Table 2 Effects of polymorphisms in the dopamine transporter 1 gene on the maximal response to 125 mg MDMA (mean ± SD (N) and statistics) corrected with MDMA AUC6 (exclusive plasma concentrations).
Table 3 Effects of the variable-number tandem repeat polymorphism in the dopamine receptor D4 gene on the maximal response to 125 mg MDMA (mean ± SD (N) and statistics) corrected with MDMA AUC6 (exclusive plasma concentrations).
The 60-item Likert-type scale of the short version of the Adjective Mood Rating Scale (AMRS) (59) was administered before and 1.25, 2, and 5 h after MDMA or placebo administration. The AMRS contains subscales for activity, well-being, and anxiety–depression.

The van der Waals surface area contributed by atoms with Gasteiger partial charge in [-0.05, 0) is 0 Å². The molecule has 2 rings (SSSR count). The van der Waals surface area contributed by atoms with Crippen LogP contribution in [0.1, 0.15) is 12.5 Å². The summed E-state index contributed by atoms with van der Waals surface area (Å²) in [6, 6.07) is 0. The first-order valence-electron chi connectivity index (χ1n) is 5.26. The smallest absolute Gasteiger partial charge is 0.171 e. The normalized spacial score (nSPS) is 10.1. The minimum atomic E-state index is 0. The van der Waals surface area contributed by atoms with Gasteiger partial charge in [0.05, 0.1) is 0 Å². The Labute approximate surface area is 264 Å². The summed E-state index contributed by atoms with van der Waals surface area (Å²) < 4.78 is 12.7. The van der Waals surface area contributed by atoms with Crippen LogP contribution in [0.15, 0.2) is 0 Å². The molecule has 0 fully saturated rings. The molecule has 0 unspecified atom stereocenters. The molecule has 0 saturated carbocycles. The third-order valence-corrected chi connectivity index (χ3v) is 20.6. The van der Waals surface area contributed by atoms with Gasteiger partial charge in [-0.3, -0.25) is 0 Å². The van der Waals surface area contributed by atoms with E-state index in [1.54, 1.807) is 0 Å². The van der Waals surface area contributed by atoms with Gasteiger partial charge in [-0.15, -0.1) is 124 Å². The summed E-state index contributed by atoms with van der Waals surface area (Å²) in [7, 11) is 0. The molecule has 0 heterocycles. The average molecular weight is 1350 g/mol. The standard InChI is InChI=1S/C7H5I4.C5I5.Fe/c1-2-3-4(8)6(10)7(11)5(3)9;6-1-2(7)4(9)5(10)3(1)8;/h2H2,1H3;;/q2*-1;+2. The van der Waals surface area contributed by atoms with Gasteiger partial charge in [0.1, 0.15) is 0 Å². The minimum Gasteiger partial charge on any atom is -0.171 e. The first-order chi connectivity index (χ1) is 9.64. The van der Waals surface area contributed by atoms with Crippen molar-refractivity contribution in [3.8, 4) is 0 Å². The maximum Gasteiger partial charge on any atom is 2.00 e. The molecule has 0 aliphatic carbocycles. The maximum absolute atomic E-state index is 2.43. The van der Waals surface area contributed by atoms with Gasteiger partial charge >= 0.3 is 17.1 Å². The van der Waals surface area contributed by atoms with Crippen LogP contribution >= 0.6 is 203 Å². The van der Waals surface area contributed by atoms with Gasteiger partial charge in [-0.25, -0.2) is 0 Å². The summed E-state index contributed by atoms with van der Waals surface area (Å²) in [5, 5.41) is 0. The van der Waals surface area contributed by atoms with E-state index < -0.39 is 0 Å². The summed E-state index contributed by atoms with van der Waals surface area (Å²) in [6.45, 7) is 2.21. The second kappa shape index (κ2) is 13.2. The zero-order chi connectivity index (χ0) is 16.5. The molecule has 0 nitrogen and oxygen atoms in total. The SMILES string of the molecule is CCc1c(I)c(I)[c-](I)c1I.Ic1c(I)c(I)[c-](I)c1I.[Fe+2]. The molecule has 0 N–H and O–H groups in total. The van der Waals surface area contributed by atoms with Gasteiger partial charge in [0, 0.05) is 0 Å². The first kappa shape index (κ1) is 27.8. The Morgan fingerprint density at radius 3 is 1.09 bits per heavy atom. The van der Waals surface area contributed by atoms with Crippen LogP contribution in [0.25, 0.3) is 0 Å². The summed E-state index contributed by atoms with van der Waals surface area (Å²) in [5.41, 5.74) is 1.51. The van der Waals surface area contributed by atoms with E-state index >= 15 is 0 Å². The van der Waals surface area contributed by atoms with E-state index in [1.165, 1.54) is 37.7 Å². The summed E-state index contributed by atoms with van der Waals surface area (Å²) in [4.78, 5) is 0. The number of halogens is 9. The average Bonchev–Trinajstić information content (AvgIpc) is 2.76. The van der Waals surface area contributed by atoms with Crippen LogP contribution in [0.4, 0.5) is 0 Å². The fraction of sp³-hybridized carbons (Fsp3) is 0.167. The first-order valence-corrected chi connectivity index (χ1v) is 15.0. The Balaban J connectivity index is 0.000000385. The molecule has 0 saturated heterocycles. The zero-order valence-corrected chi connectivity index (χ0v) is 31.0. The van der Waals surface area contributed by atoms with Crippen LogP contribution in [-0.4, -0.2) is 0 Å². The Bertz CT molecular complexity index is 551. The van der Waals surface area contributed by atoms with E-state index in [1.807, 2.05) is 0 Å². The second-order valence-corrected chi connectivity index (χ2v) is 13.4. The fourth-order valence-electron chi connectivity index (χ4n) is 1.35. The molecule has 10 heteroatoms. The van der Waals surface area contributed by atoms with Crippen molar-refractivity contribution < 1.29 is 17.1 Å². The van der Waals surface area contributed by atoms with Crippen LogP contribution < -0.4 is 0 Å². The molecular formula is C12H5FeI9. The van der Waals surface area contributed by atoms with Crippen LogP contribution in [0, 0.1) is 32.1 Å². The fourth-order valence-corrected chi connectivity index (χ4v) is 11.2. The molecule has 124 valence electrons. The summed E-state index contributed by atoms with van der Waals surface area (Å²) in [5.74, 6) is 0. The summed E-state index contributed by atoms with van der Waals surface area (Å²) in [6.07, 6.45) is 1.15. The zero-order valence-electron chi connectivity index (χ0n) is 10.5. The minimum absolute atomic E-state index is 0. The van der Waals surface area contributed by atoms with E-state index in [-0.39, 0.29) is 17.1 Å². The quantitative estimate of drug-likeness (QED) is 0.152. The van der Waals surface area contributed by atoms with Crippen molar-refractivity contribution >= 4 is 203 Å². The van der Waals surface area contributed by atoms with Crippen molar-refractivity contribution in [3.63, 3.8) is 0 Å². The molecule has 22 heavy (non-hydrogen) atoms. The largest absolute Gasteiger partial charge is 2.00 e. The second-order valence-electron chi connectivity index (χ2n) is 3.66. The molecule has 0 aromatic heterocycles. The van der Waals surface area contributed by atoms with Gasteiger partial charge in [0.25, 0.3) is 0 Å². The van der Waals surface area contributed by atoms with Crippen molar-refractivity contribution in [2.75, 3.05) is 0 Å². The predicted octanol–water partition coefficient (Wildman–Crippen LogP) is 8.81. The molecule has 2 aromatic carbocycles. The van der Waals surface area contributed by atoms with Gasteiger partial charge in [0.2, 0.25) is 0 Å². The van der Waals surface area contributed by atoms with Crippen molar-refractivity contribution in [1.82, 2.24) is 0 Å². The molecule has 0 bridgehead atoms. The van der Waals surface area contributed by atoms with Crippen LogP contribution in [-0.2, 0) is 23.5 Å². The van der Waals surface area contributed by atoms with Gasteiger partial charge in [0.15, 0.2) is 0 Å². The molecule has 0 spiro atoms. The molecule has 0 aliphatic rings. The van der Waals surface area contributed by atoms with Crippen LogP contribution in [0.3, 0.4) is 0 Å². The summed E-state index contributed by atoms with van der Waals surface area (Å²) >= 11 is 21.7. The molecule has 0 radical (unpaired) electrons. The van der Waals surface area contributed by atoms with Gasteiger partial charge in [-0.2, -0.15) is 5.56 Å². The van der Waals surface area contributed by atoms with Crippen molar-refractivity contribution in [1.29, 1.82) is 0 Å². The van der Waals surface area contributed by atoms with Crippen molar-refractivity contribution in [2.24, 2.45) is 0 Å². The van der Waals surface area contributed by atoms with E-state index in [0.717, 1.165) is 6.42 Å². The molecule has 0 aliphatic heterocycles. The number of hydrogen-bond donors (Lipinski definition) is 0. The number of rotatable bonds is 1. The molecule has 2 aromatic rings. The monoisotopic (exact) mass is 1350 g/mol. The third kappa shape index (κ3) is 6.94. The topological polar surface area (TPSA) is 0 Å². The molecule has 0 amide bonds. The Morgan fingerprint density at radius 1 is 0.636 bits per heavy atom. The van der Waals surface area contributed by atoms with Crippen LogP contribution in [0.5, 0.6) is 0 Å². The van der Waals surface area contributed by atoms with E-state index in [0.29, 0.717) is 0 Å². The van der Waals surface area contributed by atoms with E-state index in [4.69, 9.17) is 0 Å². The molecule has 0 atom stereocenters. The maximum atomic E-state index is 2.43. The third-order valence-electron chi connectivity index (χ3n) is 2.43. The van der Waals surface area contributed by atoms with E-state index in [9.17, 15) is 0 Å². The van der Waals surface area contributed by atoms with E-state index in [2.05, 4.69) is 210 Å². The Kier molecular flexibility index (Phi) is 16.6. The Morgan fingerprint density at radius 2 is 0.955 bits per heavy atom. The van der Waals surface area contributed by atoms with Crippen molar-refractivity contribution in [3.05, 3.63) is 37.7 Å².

Genomic DNA was extracted from whole blood using the QIAamp DNA Blood Mini Kit (Qiagen, Hombrechtikon, Switzerland) and automated QIAcube system. SNP genotyping was performed using commercial TaqMan SNP genotyping assays (LuBio Science, Lucerne, Switzerland). We assayed the following SNPs: DRD2/ankyrin repeat and kinase domain containing 1 (ANKK1) SNPs rs1800497 (assay: C___7486676_10), DRD2 rs6277 (assay: C__11339240_10), and rs1079597 (assay: C___2278884_10), and DAT1 SNPs rs6347 (assay: C___8769902_10) and rs11133767 (assay: C___3024834_10) and rs11564774 (assay: C__25761679_10) and rs460000 (assay: C___3284837_10) and rs463379 (assay: C___3284827_10). We also used the following method to genotype the polymorphisms in DRD4 exon III VNTR, DAT1 3’UTR VNTR rs28363170, and DAT1 Intron 8 (5/6) VNTR rs3836790. Genotypes were determined by polymerase chain reaction (PCR) using 2.5, 1.25, and 1.25 units of HotStarTaq DNA polymerase (QIAGEN Instruments AG, Hombrechtikon, Switzerland), respectively; 1.5 µl PCR Buffer 10x each (15 mM Mg2+; QIAGEN Instruments AG, Hombrechtikon, Switzerland); 0.25, 1, and 1 µl dNTP Mix (40 mM), respectively; and primer set 5’-GCGACTACGTGGTCTACTCG and 5’-AGGACCCTCATGGCCTTG, 5’-TGTGGTGTAGGGAACGGCCTGAG and 5’-CTTCCTGGAGGTCACGGCTCAAGG, and 5’-GCATGTGGATGTGTTCTTGCA and 5’-TCATCCCAGGGACATCTGCTA (both 1 µl, both 0.5 µl, and both 0.5 µl, respectively) in a total reaction volume of 15 µl each. The following temperature profile was applied in a T100 thermal cycler (Bio-Rad, Cressier, Switzerland): for DRD4 (Exon III VNTR): initial activation step of 95°C (15 min) and 30 cycles of 98°C (60 s), 67.5°C (60 s), and 72°C (60 s), with final extension at 72°C (5 min); for DAT1 (3’UTR VNTR) rs28363170 and (intron8 5/6 VNTR) rs3836790: initial activation step of 95°C (15 min) and 30 cycles of 98°C (25 s), 95°C (35 s), and 72°C (45 s), with final extension at 72°C (5 min). The sizes of the resulting PCR products were assessed by 3.5% (for DRD4 exon III VNTR) and 2.5% (for DAT1 3’UTR VNTR rs28363170 and Intron 8 VNTR rs3836790) agarose gel electrophoresis. Amplicons of the DRD4 (Exon III VNTR in chromosome 11) of 379 bp were designated as 2 repeats (2R), and amplicons of every additional 48 bp were designated as 2+x times 48 bp variants [up to 9R (with 379 bp + 7 × 48 bp = 715 bp)]. Four and 7-repeat amplicons were the most common forms. Complete genotype and allele distributions are depicted in Supplementary Table S1. For the analysis, groups were made with cumulative ≤8 repeats or cumulative >8 repeats in both alleles. Amplicons of the DAT1 (3’UTR VNTR) rs28363170 of 448 bp were designated as 9 repeats (9R), and amplicons of 488 bp were designated as 10R. Individuals possessing other repeats were excluded from the analysis. Amplicons of the DAT1 (intron 8 5/6 VNTR) rs3836790 of 295 bp were designated as 5 repeats (5R), and amplicons of 325 bp were designated as 6 repeats (6R). The pairwise linkage disequilibrium (LD) and relative physical location of the determined SNPs on chromosome 11 (DRD2) and 5 (DAT1) are shown in Supplementary Figure 1. The tested genetic variants were consistent with Hardy–Weinberg equilibrium (p > 0.05).